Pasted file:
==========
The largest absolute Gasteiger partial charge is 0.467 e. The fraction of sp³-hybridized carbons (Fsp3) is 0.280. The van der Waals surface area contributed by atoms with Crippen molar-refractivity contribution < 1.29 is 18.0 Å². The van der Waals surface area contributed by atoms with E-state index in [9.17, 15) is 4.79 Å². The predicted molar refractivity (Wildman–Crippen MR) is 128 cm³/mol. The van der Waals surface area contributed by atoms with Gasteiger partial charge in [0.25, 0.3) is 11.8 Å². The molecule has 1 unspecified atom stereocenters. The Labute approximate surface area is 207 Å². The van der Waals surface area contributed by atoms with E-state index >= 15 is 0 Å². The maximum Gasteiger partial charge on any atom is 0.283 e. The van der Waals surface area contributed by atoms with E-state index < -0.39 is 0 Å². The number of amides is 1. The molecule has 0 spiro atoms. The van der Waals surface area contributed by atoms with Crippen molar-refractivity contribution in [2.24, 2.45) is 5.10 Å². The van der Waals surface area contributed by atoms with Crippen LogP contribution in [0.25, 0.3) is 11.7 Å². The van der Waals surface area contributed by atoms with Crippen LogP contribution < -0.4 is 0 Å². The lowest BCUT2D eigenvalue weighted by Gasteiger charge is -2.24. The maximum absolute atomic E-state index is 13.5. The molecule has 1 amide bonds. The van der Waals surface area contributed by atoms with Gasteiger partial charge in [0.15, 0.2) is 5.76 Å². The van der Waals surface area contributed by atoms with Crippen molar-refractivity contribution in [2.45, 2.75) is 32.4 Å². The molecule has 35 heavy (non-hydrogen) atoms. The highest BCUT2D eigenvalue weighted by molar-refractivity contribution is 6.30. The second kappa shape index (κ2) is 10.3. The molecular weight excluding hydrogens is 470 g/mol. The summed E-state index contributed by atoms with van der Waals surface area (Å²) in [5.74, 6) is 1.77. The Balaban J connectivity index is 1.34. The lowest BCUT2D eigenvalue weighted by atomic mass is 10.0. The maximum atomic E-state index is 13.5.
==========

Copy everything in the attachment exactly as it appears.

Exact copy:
The largest absolute Gasteiger partial charge is 0.467 e. The fraction of sp³-hybridized carbons (Fsp3) is 0.280. The van der Waals surface area contributed by atoms with Crippen molar-refractivity contribution < 1.29 is 18.0 Å². The van der Waals surface area contributed by atoms with E-state index in [9.17, 15) is 4.79 Å². The predicted molar refractivity (Wildman–Crippen MR) is 128 cm³/mol. The van der Waals surface area contributed by atoms with Gasteiger partial charge in [0.25, 0.3) is 11.8 Å². The molecule has 1 unspecified atom stereocenters. The Labute approximate surface area is 207 Å². The van der Waals surface area contributed by atoms with E-state index >= 15 is 0 Å². The maximum Gasteiger partial charge on any atom is 0.283 e. The van der Waals surface area contributed by atoms with E-state index < -0.39 is 0 Å². The number of amides is 1. The molecule has 0 spiro atoms. The van der Waals surface area contributed by atoms with Crippen molar-refractivity contribution in [2.24, 2.45) is 5.10 Å². The van der Waals surface area contributed by atoms with Crippen LogP contribution in [0.25, 0.3) is 11.7 Å². The van der Waals surface area contributed by atoms with Crippen LogP contribution < -0.4 is 0 Å². The lowest BCUT2D eigenvalue weighted by Gasteiger charge is -2.24. The maximum absolute atomic E-state index is 13.5. The molecule has 1 amide bonds. The van der Waals surface area contributed by atoms with Gasteiger partial charge in [0.15, 0.2) is 5.76 Å². The van der Waals surface area contributed by atoms with Crippen molar-refractivity contribution in [2.45, 2.75) is 32.4 Å². The molecule has 35 heavy (non-hydrogen) atoms. The highest BCUT2D eigenvalue weighted by molar-refractivity contribution is 6.30. The second kappa shape index (κ2) is 10.3. The molecular weight excluding hydrogens is 470 g/mol. The summed E-state index contributed by atoms with van der Waals surface area (Å²) in [5.74, 6) is 1.77. The Balaban J connectivity index is 1.34. The lowest BCUT2D eigenvalue weighted by atomic mass is 10.0. The maximum atomic E-state index is 13.5.